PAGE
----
I am not surprised that you didnt want to take up your friends suggestion of writing about your experiences. Does this person have any experience of dementia? Im guessing not. The general perception seems to be that once someone with dementia moves to a care home, then the carer can just get on with their life again. The reality is, as you have found, that you are still caring - just in a different way and it still takes up a lot of your time.
Organising that concert sounds wonderful. What a lovely idea.
Yes, caring....still even though he is in the home. I am there every day. Usually one long stretch and a check in now.
Nick fell on Friday May 28, and had a bad head injury.(10 cm gnash) . The hospital stapled his head but emergency took him and it was all very efficient. He was back at the home by 9 pm. No scans were made or tests, not necessary - as the medical directive would mean not action so no tests. No action no intervention just stopping external bleeding. It is somewhat of a relief to know the process works- re no intervention.
It has been a rollercoaster ride again. As he seemed like he was ok for the first few days , just recovering but eating and drinking. Then he stopped that for a few days, now yesterday he was drinking. But he is semi-conscious. I hope he is comfortable. My favorite nurse was out of town when he fell on a weeks' vacation. She is now back and has been lovingly blunt about the situation. She feels we must be ready for hospice situation and the doctor is coming today and she will ask for morphine and whatever it is she thinks they will need to make him comfortable as he declines. He is not getting out of bed so that creates its own problems. He is still swallowing. I will be there when the doctor comes today. But it could also go the other way and he could come out of it enough to lay there another year or two...as he is so young.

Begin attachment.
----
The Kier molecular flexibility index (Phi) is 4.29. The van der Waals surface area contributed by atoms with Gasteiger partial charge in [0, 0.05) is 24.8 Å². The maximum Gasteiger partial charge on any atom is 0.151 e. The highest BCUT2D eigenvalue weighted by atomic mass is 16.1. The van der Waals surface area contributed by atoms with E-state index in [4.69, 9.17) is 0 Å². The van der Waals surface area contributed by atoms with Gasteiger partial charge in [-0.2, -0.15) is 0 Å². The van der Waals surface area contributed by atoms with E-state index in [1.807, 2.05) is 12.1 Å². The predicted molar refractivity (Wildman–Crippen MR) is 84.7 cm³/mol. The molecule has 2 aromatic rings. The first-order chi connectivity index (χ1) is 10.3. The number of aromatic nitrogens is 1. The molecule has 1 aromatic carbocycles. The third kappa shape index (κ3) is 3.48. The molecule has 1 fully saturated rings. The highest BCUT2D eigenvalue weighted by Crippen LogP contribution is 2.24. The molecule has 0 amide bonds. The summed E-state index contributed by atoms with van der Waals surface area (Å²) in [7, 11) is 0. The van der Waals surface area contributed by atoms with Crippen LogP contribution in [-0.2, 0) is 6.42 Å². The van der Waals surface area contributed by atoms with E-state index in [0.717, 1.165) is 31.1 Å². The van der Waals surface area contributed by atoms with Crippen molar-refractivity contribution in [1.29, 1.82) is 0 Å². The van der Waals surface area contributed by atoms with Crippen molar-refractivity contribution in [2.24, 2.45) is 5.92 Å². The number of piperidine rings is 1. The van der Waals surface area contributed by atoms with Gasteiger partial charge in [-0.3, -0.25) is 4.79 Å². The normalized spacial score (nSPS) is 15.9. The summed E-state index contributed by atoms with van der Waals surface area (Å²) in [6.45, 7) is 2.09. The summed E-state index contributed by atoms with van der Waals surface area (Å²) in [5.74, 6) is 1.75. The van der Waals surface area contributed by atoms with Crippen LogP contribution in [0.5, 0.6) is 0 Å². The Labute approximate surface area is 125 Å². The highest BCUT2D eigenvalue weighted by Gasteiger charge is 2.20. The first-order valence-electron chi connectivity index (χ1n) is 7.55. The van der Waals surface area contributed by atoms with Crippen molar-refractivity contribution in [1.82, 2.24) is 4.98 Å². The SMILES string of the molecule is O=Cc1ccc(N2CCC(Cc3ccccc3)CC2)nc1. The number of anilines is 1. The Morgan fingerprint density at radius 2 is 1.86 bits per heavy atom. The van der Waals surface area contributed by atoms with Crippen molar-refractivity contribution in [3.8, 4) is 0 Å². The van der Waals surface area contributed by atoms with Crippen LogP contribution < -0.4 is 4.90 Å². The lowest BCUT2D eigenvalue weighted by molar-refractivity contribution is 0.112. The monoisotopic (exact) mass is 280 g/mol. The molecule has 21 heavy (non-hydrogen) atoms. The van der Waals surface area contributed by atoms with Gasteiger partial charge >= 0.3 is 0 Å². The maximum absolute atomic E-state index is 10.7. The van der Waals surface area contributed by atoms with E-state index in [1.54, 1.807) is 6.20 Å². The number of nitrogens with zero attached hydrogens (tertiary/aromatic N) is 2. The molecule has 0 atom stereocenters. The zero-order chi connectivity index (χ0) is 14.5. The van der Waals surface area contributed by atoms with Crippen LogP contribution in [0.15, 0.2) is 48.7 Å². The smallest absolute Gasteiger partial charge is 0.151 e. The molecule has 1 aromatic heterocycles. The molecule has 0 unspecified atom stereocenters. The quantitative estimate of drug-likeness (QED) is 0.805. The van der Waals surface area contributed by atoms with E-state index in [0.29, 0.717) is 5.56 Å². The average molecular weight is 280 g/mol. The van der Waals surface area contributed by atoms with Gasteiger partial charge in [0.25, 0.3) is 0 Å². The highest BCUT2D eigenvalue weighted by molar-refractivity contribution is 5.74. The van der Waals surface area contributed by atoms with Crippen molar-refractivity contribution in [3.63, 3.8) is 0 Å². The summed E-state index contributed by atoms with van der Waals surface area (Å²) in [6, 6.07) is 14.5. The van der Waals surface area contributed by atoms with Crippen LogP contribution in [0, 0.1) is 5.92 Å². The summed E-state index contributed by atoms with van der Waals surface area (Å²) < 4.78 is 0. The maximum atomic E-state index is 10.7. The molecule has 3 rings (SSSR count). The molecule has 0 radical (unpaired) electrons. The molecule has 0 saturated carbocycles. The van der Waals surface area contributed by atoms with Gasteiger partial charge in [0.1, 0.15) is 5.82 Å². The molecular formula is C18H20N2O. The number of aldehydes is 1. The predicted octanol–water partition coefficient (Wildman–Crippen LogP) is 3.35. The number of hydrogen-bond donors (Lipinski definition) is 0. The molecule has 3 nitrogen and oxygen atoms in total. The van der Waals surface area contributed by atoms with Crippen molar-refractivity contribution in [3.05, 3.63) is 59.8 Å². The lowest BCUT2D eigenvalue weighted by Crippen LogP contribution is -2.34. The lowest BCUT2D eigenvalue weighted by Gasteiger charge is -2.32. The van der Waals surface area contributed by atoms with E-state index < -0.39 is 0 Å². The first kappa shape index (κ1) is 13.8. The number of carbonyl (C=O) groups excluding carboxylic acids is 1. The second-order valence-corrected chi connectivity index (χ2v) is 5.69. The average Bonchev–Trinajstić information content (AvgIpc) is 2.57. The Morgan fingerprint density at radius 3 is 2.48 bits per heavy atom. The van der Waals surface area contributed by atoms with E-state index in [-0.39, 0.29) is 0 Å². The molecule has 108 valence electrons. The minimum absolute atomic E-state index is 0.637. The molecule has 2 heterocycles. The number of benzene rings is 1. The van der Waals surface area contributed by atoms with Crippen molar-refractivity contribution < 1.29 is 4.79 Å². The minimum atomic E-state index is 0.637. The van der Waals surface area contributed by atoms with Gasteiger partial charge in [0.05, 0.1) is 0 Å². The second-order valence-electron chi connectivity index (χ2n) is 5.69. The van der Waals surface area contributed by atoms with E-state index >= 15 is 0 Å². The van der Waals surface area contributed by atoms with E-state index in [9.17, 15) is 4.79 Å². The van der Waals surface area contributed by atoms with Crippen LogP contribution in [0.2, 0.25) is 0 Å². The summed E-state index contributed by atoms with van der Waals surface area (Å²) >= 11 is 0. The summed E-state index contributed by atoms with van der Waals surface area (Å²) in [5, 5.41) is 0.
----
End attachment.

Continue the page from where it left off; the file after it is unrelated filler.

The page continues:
I feel like I am in a fog. I had to inform the two children in Norway who have their own issues. It has been almost 4 years and 2.5 years, respectively since they have visited. I understand, young working lives, families and career demands.
The two kids here are busy too. My youngest son has been supportive and will occasionally go to the home but doesn't really want too go. I am disturbed by this but want to respect his boundaries. Our daughter, who is the doctor here, has gone probably 5 or 6 times over the months since he has been in the home. But she went on Sunday evening because I asked her too. She has 3 small children and a demanding role at a hospital. But she is very supportive of me, just busy. I talk to her two or three times a day at the moment and see her every couple of days.
So, I am feeling very very alone in this process at the bedside, just the professionals supporting me. but I guess I must be grateful that we are in a facilities which has allowed me to visit every day since he entered Sept 21.
The body is a machine which holds on to life when the quality of the life has diminished. Dying can be a long slow process. He rallied when I thought he was going in December and January, but of course, I want him to let go. But it is not up to me.....all in his own time.
Oh, @PalSal , this is a most difficult time. The way they can be declining so much and then suddenly rally is a mystery. I was told three times that mum was at end of life because she stopped eating - once after pneumonia, once after a stroke and once after a UTI. The body seems to cling to life - perhaps too hard. Eventually she fell, broke her hip and did not rally.
You can only wait and see, however difficult that is
It is so hard when, in your heart , you know it would be the best thing for them to die but you don’t want to lose them forever and their own body keeps on fighting to stay, meaning they go through even more awful experiences and you have to watch it all.
Thinking of you at this difficult time,
thanks for all your lovely messages. I am so grateful to have had this wonderful group for so many years now. No real change good or bad for Nicky at the moment.
It feels as though everyone's lives move on and we are stuck in this long goodbye...